Leader: Labour must halt ‘calamitous slide’

Labour would have just 23 per cent of the Scottish vote according to a recent poll. Picture: Michael Gillen
Labour would have just 23 per cent of the Scottish vote according to a recent poll. Picture: Michael Gillen
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PARTY fund-­raising dinners are traditionally an excuse for politicians to encourage supporters, hail a promising future and enjoy themselves.

But good cheer will have been in short supply at the Scottish ­Labour dinner in Glasgow attended by the party leader Ed Miliband last night after a sensational poll suggesting the party is heading for a catastrophic meltdown in Scotland.

According to an Ipsos Mori poll for STV and undertaken as the first shockwaves of Johann Lamont’s resignation began to resonate, Labour would poll just 23 per cent of the Scottish vote, leaving it with just four seats in Scotland. Support for the SNP has surged to 52 per cent, a reading that would give it a projected 54 Westminster seats.

While this is only a poll and the general election is still six months away, even a much less dramatic collapse would be a catastrophe for the party in Scotland and could wreck Mr Miliband’s prospects of becoming prime minister. It would also tear open the most searching questions as to who actually won the referendum. Barely six weeks after a vote that appeared to secure victory for the Better Together campaign, it is astonishing that it is Labour, the largest single party on the winning side, that has since suffered a spectacular fall from favour.

Labour optimists will hope Jim Murphy, regarded as front-runner in the contest to succeed Ms Lamont as Scottish leader, can reverse the collapse in party fortunes. But to say he faces an uphill task against a rampant SNP would be akin to describing the ascent of Ben Nevis as a gentle incline. Ms Lamont’s fiery resignation opened up deep divisions within the party as to its constitution and autonomy in Scotland and the resulting feuding and fall-out has also cast doubt on the credibility of Mr Miliband’s claim on power, and Labour’s prospects as a government-in-waiting.

While the 18 September vote to remain within the UK ­appeared decisive, subsequent events suggest Scotland is heading for radical political change and that a return to the old days of Labour dominance have been swept from the board.

Party unity and discipline appears to have broken down, with rival factions battling for influence. Traditionalist Labour MPs have always resented the loss of influence and media attention to their counterparts in the Scottish Parliament while others have denounced the Scottish leadership row as a “Blairite plot”.

One course Mr Miliband could pursue to staunch this crushing loss of “heartland” support would be a bold and convincing offer of more powers at the Smith Commission. Substantial extra powers were urged by Ms Lamont but were rejected by the party’s London leadership. Now it must revisit this position – and urgently – if it is to halt and reverse a calamitous slide in its fortunes.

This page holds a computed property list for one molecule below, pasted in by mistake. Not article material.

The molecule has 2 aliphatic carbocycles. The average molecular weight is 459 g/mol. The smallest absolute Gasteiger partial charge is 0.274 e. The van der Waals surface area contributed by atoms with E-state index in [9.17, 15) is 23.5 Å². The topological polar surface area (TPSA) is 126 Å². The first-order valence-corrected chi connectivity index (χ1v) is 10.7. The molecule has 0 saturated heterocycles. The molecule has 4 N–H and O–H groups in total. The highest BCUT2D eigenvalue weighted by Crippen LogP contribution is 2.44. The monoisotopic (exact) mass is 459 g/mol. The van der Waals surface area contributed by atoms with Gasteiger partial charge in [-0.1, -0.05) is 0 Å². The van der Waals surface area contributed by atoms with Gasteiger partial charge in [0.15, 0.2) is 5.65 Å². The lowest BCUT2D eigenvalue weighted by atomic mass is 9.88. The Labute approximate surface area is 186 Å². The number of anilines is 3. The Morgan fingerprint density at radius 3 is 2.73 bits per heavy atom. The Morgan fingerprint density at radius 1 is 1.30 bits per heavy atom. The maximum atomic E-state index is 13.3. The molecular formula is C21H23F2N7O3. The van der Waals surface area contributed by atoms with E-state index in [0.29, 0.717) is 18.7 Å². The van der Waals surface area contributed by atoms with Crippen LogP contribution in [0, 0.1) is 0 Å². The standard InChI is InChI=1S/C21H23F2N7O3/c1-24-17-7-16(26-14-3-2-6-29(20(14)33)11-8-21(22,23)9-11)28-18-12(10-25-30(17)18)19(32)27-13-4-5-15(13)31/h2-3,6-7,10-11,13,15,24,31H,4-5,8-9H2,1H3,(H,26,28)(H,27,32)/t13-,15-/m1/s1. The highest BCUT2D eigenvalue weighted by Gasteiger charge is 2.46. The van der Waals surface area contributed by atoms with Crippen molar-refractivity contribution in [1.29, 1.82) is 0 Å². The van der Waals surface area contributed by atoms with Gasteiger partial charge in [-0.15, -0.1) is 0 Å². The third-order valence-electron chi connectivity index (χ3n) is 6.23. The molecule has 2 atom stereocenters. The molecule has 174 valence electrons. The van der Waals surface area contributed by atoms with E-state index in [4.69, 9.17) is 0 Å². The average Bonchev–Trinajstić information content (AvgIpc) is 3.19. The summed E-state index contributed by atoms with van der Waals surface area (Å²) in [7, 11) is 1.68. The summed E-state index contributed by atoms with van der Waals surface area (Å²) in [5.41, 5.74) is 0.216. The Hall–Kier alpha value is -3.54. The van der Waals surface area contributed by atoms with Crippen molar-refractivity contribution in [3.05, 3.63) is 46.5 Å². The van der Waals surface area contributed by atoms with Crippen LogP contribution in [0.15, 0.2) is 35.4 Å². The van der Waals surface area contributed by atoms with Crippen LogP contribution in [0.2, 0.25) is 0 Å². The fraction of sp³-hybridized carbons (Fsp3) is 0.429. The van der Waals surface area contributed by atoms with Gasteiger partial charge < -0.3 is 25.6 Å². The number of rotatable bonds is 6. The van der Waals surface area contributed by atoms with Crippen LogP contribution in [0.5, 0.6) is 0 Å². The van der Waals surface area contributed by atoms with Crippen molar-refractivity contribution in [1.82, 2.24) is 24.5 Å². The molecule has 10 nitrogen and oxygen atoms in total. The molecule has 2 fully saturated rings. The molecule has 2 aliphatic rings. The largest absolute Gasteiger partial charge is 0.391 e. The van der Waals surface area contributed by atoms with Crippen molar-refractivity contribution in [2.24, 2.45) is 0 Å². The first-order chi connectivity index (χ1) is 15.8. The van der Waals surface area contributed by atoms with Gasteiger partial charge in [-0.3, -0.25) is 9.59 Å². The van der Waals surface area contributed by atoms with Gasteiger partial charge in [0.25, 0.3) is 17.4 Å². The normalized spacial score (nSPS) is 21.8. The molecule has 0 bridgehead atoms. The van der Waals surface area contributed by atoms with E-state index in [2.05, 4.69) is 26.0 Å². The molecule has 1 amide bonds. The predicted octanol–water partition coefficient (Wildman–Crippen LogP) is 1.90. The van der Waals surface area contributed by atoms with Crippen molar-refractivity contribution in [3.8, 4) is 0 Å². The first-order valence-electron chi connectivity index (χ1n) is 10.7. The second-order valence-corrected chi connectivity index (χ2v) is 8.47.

New lessons in stating the obvious

Research by “experts” at Durham University informs us of a new breakthrough in our understanding of teacher-pupil relationships: lavishing praise on pupils may be detrimental to learning. It has also been discovered that teachers with strong subject knowledge and understanding make a bigger impact on students’ learning, making this one of the key ways of improving results. Another is the quality of teaching, which includes good assessment of pupils’ work. The report found that praise that is meant to be encouraging and protective of low-achieving students can give a message of the teacher’s low expectations. The evidence also shows that “reverse psychology” may be at work: if children are criticised for doing badly in a project, they can take this as an indication that their teacher believes in their abilities.

Researchers also found there is little evidence that grouping students by ability, either by putting them in different classes, or separating them within lessons, makes much difference.

How will teachers respond to all this other than by emitting an exasperated sigh? Is it not obvious that teachers with strong subject knowledge improve student learning? It is hard not to have some sympathy with the teaching union leader who noted that his colleagues are “all too familiar with the fads and fashions regularly promoted as the latest ‘formula’ to improve teaching only to see them debunked and replaced by some other magic solution shortly afterwards”.

Marking work accurately and credibly, giving praise where praise is due and knowing your subject: the basic elements of what makes a good teacher never really change.


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